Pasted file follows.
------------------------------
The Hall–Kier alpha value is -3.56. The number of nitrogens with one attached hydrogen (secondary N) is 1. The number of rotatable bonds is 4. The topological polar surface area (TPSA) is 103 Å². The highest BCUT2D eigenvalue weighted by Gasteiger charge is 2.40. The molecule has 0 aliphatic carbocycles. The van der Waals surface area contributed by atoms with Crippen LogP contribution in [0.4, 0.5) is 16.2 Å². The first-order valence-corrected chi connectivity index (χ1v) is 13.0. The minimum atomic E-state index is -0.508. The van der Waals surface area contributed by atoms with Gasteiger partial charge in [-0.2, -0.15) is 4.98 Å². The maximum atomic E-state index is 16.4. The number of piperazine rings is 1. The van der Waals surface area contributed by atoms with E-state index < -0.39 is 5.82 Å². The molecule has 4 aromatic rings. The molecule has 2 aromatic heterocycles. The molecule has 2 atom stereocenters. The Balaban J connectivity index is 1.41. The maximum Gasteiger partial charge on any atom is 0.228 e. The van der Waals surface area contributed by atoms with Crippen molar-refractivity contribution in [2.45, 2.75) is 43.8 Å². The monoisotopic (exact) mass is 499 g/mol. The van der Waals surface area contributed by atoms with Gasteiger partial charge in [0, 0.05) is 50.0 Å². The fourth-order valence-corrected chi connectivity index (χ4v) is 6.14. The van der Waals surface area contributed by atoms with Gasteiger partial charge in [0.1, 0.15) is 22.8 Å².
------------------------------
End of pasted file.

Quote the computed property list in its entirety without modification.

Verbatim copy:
The Hall–Kier alpha value is -3.56. The number of nitrogens with one attached hydrogen (secondary N) is 1. The number of rotatable bonds is 4. The topological polar surface area (TPSA) is 103 Å². The highest BCUT2D eigenvalue weighted by Gasteiger charge is 2.40. The molecule has 0 aliphatic carbocycles. The van der Waals surface area contributed by atoms with Crippen LogP contribution in [0.4, 0.5) is 16.2 Å². The first-order valence-corrected chi connectivity index (χ1v) is 13.0. The minimum atomic E-state index is -0.508. The van der Waals surface area contributed by atoms with Gasteiger partial charge in [-0.2, -0.15) is 4.98 Å². The maximum atomic E-state index is 16.4. The number of piperazine rings is 1. The van der Waals surface area contributed by atoms with E-state index < -0.39 is 5.82 Å². The molecule has 4 aromatic rings. The molecule has 2 aromatic heterocycles. The molecule has 2 atom stereocenters. The Balaban J connectivity index is 1.41. The maximum Gasteiger partial charge on any atom is 0.228 e. The van der Waals surface area contributed by atoms with Crippen molar-refractivity contribution in [2.45, 2.75) is 43.8 Å². The monoisotopic (exact) mass is 499 g/mol. The van der Waals surface area contributed by atoms with Gasteiger partial charge in [0, 0.05) is 50.0 Å². The fourth-order valence-corrected chi connectivity index (χ4v) is 6.14. The van der Waals surface area contributed by atoms with Gasteiger partial charge in [0.1, 0.15) is 22.8 Å².